Limiting teens' screen time

(30 Posts)
zone6mum Fri 14-Oct-16 11:03:40

When I say 'screen', of course, I mean social media. I'm actually nostalgic for the hours spent watching In The Night Garden. DD is 12, nearly 13 and spending hours each day on Snap Chat & Instagram. Any suggestion from me that we ought to find a way to limit it is met with a display of melodramatics - like I'm suggesting she give up breathing. I've been very concerned about reports relating it to depression and low self-confidence. I've downloaded the OurPact app but haven't managed to get further than that - it will never be 'our pact' as far as she's concerned, just 'my Mum ruining my life as per...'

What strategies have you tried and what has worked?

Dramallamamama Sat 15-Oct-16 17:51:10

I think it's probably too late to start now.

DameDiazepamTheDramaQueen Tue 18-Oct-16 08:08:55

I disagree. She's only 12, you can insist she puts the phone/ computer away. Ignore the melodrama.

marvelousdcomics Tue 18-Oct-16 19:24:03

We do a tick chart. Has stuff like homework, revision, jobs done, exercise, 5 a day, behaved well. May be childish but we've always done it. Kids are 10, 13 and 14. They only get screen time if they get all ticks

frenchfancy Tue 18-Oct-16 20:34:38

Your best tool is the WiFi. When I've had problems in the past I simply limited the WiFi times. It helps that DD2 s bedroom doesn't get a WiFi signal at all (evil laugh)

Meadows76 Tue 18-Oct-16 20:39:20

I don't limit. They can use their phones, computers, tv etc as much or as little as they like. As with my younger 2 I find that no boundaries make these things less of an issue. ATM my eldest is out with her friends, other teen is reading Japanese weird backward book of some kind and the littlies are in bed, although prior to bed they played a couple of board games, play doh and did some colouring in, no screen time at all and that is their choice.

Dancergirl Wed 19-Oct-16 16:22:36

They only get screen time if they get all ticks

How does this work marvel? Surely your older two have their phones to and from school?

BigSandyBalls2015 Wed 19-Oct-16 16:51:35

Frenchfancy - same here, no wifi signal in both of the DDs room. DH recently suggested updating our router but I want to leave it like that for now.

misshelena Thu 20-Oct-16 16:05:08

We go by results -- straight A's, wake up on time and ready to go, happy normal disposition, keep performance up with all extracurriculars, AND no bad behavior on social media (ie. instigating drama, unnecessarily taking sides, etc). If they show signs of not meeting any of these requirements, we'll investigate the role of social media use and discuss appropriate punishment. For example, dd2 13-yo recently deleted an instagram post of herself with a boy because the boy broke up with a friend of dd1 (16-yo). In my opinion, she unnecessarily inserted herself in something that is not her business. She lost 2 week's access to instagram (but kept her phone. Just had her delete instagram app)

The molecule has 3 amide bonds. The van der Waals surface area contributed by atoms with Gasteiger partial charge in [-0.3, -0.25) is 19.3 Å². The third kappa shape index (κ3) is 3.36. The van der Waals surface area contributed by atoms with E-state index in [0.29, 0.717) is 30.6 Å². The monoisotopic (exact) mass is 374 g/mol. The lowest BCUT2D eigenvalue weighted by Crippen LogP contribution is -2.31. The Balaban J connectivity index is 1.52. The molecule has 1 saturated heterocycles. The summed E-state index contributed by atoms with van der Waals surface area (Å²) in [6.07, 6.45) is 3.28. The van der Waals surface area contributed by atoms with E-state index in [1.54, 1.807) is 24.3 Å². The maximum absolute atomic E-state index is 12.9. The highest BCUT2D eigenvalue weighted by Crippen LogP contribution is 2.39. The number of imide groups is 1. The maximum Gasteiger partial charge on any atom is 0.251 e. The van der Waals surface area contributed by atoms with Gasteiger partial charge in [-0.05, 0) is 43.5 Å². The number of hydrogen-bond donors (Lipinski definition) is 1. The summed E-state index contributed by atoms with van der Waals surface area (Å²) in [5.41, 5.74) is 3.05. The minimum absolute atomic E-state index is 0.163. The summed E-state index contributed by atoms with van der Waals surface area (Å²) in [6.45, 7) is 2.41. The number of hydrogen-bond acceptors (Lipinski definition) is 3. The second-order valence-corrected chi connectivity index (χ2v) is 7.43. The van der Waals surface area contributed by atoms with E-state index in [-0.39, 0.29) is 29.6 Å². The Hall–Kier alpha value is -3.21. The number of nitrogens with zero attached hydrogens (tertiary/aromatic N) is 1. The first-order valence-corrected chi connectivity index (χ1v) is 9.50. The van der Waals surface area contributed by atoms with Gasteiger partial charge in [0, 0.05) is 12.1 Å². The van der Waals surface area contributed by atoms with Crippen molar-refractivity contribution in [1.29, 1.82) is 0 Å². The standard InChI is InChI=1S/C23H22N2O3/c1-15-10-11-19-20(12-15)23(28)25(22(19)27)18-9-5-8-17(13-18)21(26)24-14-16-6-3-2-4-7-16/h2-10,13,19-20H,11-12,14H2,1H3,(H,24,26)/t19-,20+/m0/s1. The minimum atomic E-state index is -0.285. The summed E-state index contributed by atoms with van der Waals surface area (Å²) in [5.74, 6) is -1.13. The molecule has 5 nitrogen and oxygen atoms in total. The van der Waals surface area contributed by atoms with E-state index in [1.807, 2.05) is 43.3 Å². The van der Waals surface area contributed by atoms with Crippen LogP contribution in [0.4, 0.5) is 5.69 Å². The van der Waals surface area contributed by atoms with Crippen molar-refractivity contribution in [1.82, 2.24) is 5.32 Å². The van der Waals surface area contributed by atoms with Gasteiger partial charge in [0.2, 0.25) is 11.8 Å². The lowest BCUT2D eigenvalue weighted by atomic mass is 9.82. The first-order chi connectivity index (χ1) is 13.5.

Meadows76 Thu 20-Oct-16 18:28:25

misshelena that's quite harsh to remove privileges for not attaining straight A's.

Callmeacxntbut Thu 20-Oct-16 21:06:17

misshelena Wow. You punished her for deleting a photo? You sound slightly unhinged.

crispandcheesesanwichplease Thu 20-Oct-16 22:34:31

Mine is 12 and usually gets 30 mins per day of screen time. More at weekends and hols but never, ever unlimited as it gets too addictive very quickly and then we get melodrama and sulking when it's time to come off.

Not allowed on social media at all. Too much bullying and nastiness at school already for my liking. Also too much risk online. She's got 2 friends who have innocently put inappropriate pics online, a friend who has been meeting up with random strangers she met online, a number of friends who have been subject to really nasty cyberbullying.

I'm strict, I know. However she still spends loads of time reading, writing stories, drawing, art and craft stuff, playing out. And we play board games and talk together.

I'm fighting the screen addiction/obsession for as long as possible.

BigSandyBalls2015 Fri 21-Oct-16 11:49:07

We go by results -- straight A's, wake up on time and ready to go, happy normal disposition, keep performance up with all extracurriculars

wow - that is really strict! Hope they don't rebel big time soon!

misshelena Fri 21-Oct-16 15:03:43

"We go by results -- straight A's, wake up on time and ready to go, happy normal disposition, keep performance up with all extracurriculars"

Strict? Nah. These were all things they were accomplishing BEFORE they had social media. So I expect them to manage social media in a way as to not affect the important real life things in their lives. What's so "strict" about that?

Rebel? You are kidding right? They have friends who DON'T have instagram accounts!! Social media is a privilege not a right in my house.